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FIX: Embedded Office Files Do Not Prompt to Trust VBA Digital Signature on Load

This article was previously published under Q328588
This article has been archived. It is offered "as is" and will no longer be updated.
When you load a Microsoft Office 2000 file that contains a digital signature for Visual Basic for Applications (VBA) macros in an ActiveX Document host (such as Internet Explorer) or an embedded host (such as WordPad), you are not prompted to trust the Digital Signature Certificate. If you have Macro Security set to High, and the certificate is not already in the Trusted Sources list, you cannot select whether the macros can run and the file can load with the macros disabled.

The problem does not occur with Microsoft Office XP.
In Office 2000, the dialog box that permits you to trust digitally signed VBA macros only appears if the Office application is in the foreground. Because the Office file is embedded, the host application (and not Office) is the foreground window. Therefore, you do not see the prompt.

Hotfix information

Note Do not apply this hotfix on a computer that has Microsoft Windows 98 installed. A supported hotfix is available from Microsoft. However, this hotfix is intended to correct only the problem that is described in this article. Apply this hotfix only to systems that are experiencing this specific problem.

If the hotfix is available for download, there is a "Hotfix download available" section at the top of this Knowledge Base article. If this section does not appear, submit a request to Microsoft Customer Service and Support to obtain the hotfix.

Note If additional issues occur or if any troubleshooting is required, you might have to create a separate service request. The usual support costs will apply to additional support questions and issues that do not qualify for this specific hotfix. For a complete list of Microsoft Customer Service and Support telephone numbers or to create a separate service request, visit the following Microsoft Web site: Note The "Hotfix download available" form displays the languages for which the hotfix is available. If you do not see your language, it is because a hotfix is not available for that language.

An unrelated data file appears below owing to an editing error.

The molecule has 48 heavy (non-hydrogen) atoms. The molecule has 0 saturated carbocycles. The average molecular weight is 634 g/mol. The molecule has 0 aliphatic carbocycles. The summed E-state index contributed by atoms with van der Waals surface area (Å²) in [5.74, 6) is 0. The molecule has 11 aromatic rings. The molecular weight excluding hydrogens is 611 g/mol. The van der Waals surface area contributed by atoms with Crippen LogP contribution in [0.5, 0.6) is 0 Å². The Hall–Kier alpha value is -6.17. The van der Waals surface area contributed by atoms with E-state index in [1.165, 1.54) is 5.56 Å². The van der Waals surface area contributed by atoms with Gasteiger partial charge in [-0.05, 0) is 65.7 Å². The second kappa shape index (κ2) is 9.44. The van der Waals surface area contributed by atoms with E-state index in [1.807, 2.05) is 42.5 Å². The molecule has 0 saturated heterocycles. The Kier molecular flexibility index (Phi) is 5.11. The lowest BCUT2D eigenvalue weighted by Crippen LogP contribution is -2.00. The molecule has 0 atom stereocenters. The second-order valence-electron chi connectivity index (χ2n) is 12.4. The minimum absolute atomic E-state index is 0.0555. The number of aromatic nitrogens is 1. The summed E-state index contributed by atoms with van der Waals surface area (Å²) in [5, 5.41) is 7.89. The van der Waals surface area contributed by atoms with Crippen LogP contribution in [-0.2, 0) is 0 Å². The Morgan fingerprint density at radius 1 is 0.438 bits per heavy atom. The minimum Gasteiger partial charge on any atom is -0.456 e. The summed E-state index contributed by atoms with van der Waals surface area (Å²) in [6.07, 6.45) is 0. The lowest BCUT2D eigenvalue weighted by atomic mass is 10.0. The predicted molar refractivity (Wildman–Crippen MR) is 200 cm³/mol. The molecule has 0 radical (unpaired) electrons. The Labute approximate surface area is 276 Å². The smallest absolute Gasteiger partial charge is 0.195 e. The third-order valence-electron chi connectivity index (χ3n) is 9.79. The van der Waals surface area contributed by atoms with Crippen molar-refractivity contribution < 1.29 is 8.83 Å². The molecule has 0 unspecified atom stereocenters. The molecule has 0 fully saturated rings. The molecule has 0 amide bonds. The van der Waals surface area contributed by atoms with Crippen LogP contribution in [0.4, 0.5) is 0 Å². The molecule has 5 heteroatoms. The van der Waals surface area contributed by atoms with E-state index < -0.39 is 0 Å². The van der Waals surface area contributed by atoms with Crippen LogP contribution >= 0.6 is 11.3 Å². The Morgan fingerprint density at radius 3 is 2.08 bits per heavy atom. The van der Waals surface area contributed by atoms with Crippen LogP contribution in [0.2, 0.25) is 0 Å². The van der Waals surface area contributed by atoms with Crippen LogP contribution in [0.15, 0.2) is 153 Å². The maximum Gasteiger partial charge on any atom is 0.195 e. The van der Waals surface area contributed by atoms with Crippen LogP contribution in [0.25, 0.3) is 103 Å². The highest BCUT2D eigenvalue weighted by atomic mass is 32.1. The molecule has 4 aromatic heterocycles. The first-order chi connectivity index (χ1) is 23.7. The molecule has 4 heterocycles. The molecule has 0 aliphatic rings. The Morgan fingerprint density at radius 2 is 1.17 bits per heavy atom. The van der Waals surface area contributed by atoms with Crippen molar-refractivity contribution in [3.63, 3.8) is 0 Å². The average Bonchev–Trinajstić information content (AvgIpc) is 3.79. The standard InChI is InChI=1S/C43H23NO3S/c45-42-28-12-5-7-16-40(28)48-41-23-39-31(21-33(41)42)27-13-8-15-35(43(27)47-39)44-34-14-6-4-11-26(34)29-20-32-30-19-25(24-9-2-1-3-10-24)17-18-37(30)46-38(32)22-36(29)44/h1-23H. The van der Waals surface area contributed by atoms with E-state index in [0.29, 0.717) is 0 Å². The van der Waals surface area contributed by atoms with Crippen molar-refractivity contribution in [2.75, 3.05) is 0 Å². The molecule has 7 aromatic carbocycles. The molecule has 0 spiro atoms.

File information

The English version of this hotfix has the file attributes (or later file attributes) that are listed in the following table. The dates and times for these files are listed in Coordinated Universal Time (UTC). When you view the file information, it is converted to local time. To find the difference between UTC and local time, use the Time Zone tab in the Date and Time tool in Control Panel.
   Date         Time   Version    Size       File name   ---------------------------------------------------   28-Nov-2002  07:36  5,599,281  Mso9.dll
After you apply this hotfix, the English version of this hotfix has the file attributes (or later file attributes) that are listed in the following table.
   Date         Time   Size       File name   ---------------------------------------------   02-Dec-2002  23:01  1,905,824  Mso9.msp   03-Dec-2002  00:09  4,085,364  Mso9_admin.msp   02-Dec-2002  23:14      5,173  Readme.txt
Microsoft has confirmed that this is a problem in the Microsoft products that are listed in the "Applies to" section.
More information

Steps to reproduce the problem

  1. Obtain a Digital Certificate that is suitable for code signing from a trusted CA.

    Make sure the Digital Certificate is available in your personal store, together with the private key.
  2. Open Microsoft Excel 2000.

    By default, Book1 is created for you.
  3. Press ALT+F11 to open the VBA editor and then add a new Module to the VBA Project for Book1. Add the following code to Book1:
    Public Sub SayHello()  MsgBox "Hello from your VBA macro!"End Sub					
  4. In the VBA Editor, click to select Digital Signature on the Tools menu.
  5. Click Choose to select your Certificate for code signing. Click OK to select the Certificate and then click OK again to sign the code.
  6. Save the workbook as Book1.xls and then transfer the file to another computer that runs Office 2000 with Macro Security set to High.

    The computer you transfer the file to must be one that has not previously trusted your Certificate. (Alternatively, you can remove your certificate from the trusted sources list if you want to test on the same computer. However, you must remember to add your certificate back after you complete the test.)
  7. Open Internet Explorer 5.5 or Internet Explorer 6.0.
  8. Click File, click Open, and then type the path to the file by using the file protocol syntax to open the file in place in Internet Explorer. (For example, if Book1.xls is in the root of drive C, you can type file:///C:/Book1.xls as the URL to locate the file.)
  9. If prompted, select to Open the file in place inside Internet Explorer.

    You are not prompted to trust the Certificate, and the macros are disabled when the book is opened in place.
  10. Close Internet Explorer and then start Excel.
  11. Open the workbook in Excel.

    You are prompted to trust the Certificate, and you can add the Certificate to your trusted sources list. If you select Always trust macros from this source, you can then enable the macros and run the macros.

Article ID: 328588 - Last Review: 10/26/2013 09:20:00 - Revision: 6.0

Microsoft Excel 2000 Standard Edition, Microsoft PowerPoint 2000 Standard Edition, Microsoft Word 2000

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